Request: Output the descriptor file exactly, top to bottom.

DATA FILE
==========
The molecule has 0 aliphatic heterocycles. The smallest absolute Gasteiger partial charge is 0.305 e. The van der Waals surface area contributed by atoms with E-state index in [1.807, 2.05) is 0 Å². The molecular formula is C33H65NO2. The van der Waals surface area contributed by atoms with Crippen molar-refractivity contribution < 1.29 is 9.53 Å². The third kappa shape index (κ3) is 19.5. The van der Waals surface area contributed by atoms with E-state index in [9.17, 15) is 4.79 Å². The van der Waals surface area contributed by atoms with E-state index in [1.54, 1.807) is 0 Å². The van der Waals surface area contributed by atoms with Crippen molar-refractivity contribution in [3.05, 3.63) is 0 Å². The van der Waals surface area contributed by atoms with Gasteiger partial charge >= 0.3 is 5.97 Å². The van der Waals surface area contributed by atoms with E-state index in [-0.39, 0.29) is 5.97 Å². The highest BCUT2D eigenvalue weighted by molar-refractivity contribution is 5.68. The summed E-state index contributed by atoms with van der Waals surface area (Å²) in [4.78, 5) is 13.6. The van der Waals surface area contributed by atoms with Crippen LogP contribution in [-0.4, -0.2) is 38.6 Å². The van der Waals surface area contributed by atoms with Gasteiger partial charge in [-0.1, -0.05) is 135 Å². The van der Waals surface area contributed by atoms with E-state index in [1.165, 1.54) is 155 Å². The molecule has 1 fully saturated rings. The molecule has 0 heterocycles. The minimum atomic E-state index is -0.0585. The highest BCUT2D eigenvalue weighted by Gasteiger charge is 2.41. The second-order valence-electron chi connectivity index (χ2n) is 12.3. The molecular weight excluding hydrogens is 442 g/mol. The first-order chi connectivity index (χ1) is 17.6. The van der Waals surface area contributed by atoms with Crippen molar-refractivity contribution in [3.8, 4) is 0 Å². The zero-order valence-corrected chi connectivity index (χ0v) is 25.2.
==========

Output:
The molecule has 0 aliphatic heterocycles. The smallest absolute Gasteiger partial charge is 0.305 e. The van der Waals surface area contributed by atoms with E-state index in [1.807, 2.05) is 0 Å². The molecular formula is C33H65NO2. The van der Waals surface area contributed by atoms with Crippen molar-refractivity contribution < 1.29 is 9.53 Å². The third kappa shape index (κ3) is 19.5. The van der Waals surface area contributed by atoms with E-state index in [9.17, 15) is 4.79 Å². The van der Waals surface area contributed by atoms with E-state index in [1.54, 1.807) is 0 Å². The van der Waals surface area contributed by atoms with Crippen molar-refractivity contribution in [3.05, 3.63) is 0 Å². The van der Waals surface area contributed by atoms with Gasteiger partial charge >= 0.3 is 5.97 Å². The van der Waals surface area contributed by atoms with E-state index in [-0.39, 0.29) is 5.97 Å². The highest BCUT2D eigenvalue weighted by molar-refractivity contribution is 5.68. The summed E-state index contributed by atoms with van der Waals surface area (Å²) in [4.78, 5) is 13.6. The van der Waals surface area contributed by atoms with Crippen LogP contribution in [-0.4, -0.2) is 38.6 Å². The van der Waals surface area contributed by atoms with Gasteiger partial charge in [-0.1, -0.05) is 135 Å². The van der Waals surface area contributed by atoms with E-state index in [1.165, 1.54) is 155 Å². The molecule has 1 fully saturated rings. The molecule has 0 heterocycles. The minimum atomic E-state index is -0.0585. The highest BCUT2D eigenvalue weighted by Gasteiger charge is 2.41. The second-order valence-electron chi connectivity index (χ2n) is 12.3. The molecular weight excluding hydrogens is 442 g/mol. The first-order chi connectivity index (χ1) is 17.6. The van der Waals surface area contributed by atoms with Crippen molar-refractivity contribution in [3.8, 4) is 0 Å². The zero-order valence-corrected chi connectivity index (χ0v) is 25.2.